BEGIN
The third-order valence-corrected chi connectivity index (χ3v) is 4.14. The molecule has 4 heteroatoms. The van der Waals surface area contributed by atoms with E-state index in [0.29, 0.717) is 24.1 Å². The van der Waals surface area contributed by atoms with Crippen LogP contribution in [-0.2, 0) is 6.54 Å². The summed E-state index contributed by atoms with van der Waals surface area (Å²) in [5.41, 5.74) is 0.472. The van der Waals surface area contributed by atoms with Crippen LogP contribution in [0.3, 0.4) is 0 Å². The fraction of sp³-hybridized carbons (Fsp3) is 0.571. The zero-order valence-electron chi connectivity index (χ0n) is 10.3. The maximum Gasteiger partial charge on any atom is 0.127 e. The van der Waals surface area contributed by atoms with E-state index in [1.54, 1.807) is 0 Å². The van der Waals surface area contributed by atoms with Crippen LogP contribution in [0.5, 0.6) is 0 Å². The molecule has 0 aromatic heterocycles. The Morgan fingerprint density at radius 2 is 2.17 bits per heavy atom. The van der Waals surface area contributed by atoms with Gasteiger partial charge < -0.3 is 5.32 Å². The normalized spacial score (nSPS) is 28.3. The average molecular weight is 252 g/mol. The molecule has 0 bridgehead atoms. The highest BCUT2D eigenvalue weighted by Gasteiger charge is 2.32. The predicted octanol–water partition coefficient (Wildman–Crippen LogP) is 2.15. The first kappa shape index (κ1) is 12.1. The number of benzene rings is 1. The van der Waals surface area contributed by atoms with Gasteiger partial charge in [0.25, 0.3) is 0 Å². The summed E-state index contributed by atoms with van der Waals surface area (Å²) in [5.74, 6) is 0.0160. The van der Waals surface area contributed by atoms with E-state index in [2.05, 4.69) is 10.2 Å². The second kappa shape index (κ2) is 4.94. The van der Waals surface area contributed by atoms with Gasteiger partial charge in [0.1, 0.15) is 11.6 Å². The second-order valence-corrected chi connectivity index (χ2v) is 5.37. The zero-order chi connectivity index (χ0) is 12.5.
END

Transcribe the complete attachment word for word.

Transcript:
The third-order valence-corrected chi connectivity index (χ3v) is 4.14. The molecule has 4 heteroatoms. The van der Waals surface area contributed by atoms with E-state index in [0.29, 0.717) is 24.1 Å². The van der Waals surface area contributed by atoms with Crippen LogP contribution in [-0.2, 0) is 6.54 Å². The summed E-state index contributed by atoms with van der Waals surface area (Å²) in [5.41, 5.74) is 0.472. The van der Waals surface area contributed by atoms with Crippen LogP contribution in [0.3, 0.4) is 0 Å². The fraction of sp³-hybridized carbons (Fsp3) is 0.571. The zero-order valence-electron chi connectivity index (χ0n) is 10.3. The maximum Gasteiger partial charge on any atom is 0.127 e. The van der Waals surface area contributed by atoms with E-state index in [1.54, 1.807) is 0 Å². The van der Waals surface area contributed by atoms with Crippen LogP contribution in [0.5, 0.6) is 0 Å². The molecule has 0 aromatic heterocycles. The Morgan fingerprint density at radius 2 is 2.17 bits per heavy atom. The van der Waals surface area contributed by atoms with Gasteiger partial charge < -0.3 is 5.32 Å². The normalized spacial score (nSPS) is 28.3. The average molecular weight is 252 g/mol. The molecule has 0 bridgehead atoms. The highest BCUT2D eigenvalue weighted by Gasteiger charge is 2.32. The predicted octanol–water partition coefficient (Wildman–Crippen LogP) is 2.15. The first kappa shape index (κ1) is 12.1. The number of benzene rings is 1. The van der Waals surface area contributed by atoms with Gasteiger partial charge in [0.25, 0.3) is 0 Å². The summed E-state index contributed by atoms with van der Waals surface area (Å²) in [5.74, 6) is 0.0160. The van der Waals surface area contributed by atoms with E-state index in [2.05, 4.69) is 10.2 Å². The second kappa shape index (κ2) is 4.94. The van der Waals surface area contributed by atoms with Gasteiger partial charge in [0.1, 0.15) is 11.6 Å². The second-order valence-corrected chi connectivity index (χ2v) is 5.37. The zero-order chi connectivity index (χ0) is 12.5.